Graduation is a rare film because it nails everything from the opening to the end, from it’s morally abstruse social commentary to the way in which it captures the raw essence of each scene and makes them all mean something. There are few films that you come across in your life that hit you speechless and does it in such a low-key affair that the initial realization becomes all the more powerful. It’s European-esque but is more tense, relatable and engaging than the more minimalistic and abstract European art-house drama. Most of all, I fully empathize with many of the characters who find themselves caught in the socio-economic mire of ‘Romania’, which persecutes individuals because of it’s own failure and corruption.
Cristian Mungiu’s Graduation shows Romanian society in a rather bleak and colorless lens, and Romeo (the Dad) often repeats his view that the place they live in has ‘nothing’. But this nothingness is purely on the surface. Mungiu’s characters are endlessly interesting in their day-to-day affairs and experiences as they flirt on the boundaries of their seemingly tepid and peaceful social enclave. What’s cool about Graduation is that Mungiu’s film is such a powerful exposition of family, morals, fate and bureaucracy through the main subject of education. And he does so in a way that really strikes home where I come from because I really relate to how Eliza (daughter) is caught up in an emotional storm just before her exams and how her dad assumes the over-protective role who’s decision to try and ‘protect’ and ‘safeguard’ Eliza’s future (considering her traumatic state) foreshadows unimaginable chaos and conflict. Between personal troubles, an ongoing criminal investigation, double-sided lives, disjointed families and the all-encompassing fate, Mungiu’s characters are as real as ever, as he is able to draw heavy themes from simple everyday life. Maria Dragus, Andrian Titieni, Lia Bugnar and Malina Manovici were all fantastic in this film.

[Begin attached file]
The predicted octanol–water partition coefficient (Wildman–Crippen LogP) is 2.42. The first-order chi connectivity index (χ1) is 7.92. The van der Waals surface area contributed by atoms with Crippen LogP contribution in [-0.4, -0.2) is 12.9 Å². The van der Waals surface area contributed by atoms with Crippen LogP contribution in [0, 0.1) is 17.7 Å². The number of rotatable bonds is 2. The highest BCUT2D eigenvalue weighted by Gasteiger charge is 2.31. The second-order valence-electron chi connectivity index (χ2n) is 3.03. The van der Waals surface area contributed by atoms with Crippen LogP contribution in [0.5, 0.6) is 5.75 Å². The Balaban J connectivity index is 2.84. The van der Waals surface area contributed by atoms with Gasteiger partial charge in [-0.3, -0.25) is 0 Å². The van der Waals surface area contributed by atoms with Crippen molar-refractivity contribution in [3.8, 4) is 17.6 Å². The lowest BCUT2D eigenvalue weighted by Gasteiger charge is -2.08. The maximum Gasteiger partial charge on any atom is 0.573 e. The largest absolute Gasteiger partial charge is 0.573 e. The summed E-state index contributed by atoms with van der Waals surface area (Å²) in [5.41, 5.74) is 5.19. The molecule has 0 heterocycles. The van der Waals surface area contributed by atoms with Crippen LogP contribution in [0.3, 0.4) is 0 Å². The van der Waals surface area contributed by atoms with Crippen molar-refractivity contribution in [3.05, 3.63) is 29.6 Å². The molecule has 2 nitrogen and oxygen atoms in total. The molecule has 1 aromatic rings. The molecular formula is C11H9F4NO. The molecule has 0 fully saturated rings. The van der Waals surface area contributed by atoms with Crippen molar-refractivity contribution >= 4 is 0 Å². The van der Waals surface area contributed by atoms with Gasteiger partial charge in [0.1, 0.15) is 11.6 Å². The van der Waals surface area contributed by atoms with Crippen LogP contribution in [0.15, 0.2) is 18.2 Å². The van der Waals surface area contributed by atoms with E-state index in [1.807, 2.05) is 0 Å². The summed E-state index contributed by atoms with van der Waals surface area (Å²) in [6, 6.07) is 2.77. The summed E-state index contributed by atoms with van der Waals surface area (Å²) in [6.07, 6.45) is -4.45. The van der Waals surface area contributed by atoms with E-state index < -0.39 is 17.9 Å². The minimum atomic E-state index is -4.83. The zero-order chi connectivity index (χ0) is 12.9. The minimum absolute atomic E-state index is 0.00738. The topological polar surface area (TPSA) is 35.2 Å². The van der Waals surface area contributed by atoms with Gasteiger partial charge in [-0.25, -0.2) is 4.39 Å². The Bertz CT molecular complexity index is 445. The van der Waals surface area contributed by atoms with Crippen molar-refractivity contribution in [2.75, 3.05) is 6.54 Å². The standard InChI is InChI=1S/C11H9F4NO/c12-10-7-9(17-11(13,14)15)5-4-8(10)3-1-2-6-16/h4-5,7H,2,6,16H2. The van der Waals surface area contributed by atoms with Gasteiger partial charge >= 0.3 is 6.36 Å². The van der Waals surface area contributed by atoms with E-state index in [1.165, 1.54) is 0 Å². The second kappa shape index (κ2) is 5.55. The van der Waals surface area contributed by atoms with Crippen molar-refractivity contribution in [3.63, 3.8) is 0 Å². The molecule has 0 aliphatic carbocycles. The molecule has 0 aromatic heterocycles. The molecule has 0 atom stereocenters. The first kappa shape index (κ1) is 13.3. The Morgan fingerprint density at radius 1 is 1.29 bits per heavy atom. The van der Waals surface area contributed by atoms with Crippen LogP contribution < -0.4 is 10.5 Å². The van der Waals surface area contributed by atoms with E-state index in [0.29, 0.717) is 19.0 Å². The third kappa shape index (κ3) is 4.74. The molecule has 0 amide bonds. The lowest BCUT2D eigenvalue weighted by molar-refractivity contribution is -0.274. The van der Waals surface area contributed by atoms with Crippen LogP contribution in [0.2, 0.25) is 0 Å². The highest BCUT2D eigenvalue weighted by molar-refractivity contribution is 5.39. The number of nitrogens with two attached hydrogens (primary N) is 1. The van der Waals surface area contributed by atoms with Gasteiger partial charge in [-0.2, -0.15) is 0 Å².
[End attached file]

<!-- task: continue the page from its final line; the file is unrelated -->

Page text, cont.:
Cristian Mungiu’s gazing camera as Romeo takes a precarious walk through a rough side of town is wobbly and yet tenacious. The shot as Eliza and her Dad (Romeo) fight in an enclosed space is uncomfortable but also liberating. In lingering moments, Mungiu frames his shot in a way which allows us to take a step into a world not far from our own, and realize that their troubles could just have easily been ours. Those moments are impeccably framed with two characters mostly filling up most of the scenes in an array of visually different positions; To visually highlight the duality between contesting opinions, beliefs and moral systems. Even on a thematic level, Eliza’s coming-of-age, Romeo’s heaping troubles and two mothers battling a maternal crises are often beside each other and threatening, perhaps, to overwhelm Mungiu’s film into nilhilistic blackness.
Great films, to me, are films that are complex enough to provoke thought and yet grounded enough to actually see the film through it’s said themes. Great films see the film to its end. I loved every part of Graduation from it’s moral ambiguity to it’s memorable characters that strike emotional chords from all walks of life. I loved how it was about one simple thing that turned on its head and became a far more complex social piece. But most of all, I loved how Cristian Mungiu has such an acuity for how we perceive fate, and the message he can create when dealing with such an eternal and overwhelming idea. Though he leaves his character’s fate’s uncertain, fundamentally, Graduation is unlike many other films whose artistry and ambiguity is not exactly meaningful. Graduation is raw and sad and fully attuned to the cruelties of fate and bureaucratic systems. Instead of systems protecting it’s people, the tragedy comes as Mungiu’s characters bear the brunt of it’s collapse. Romanian society may have betrayed Mungiu and his characters, but he certainly has not betrayed the idea of humanity; When systems fail us , maybe all we can do, with what little influence we have, is to be a human to another.
Rating: 10/10 I LOVED it.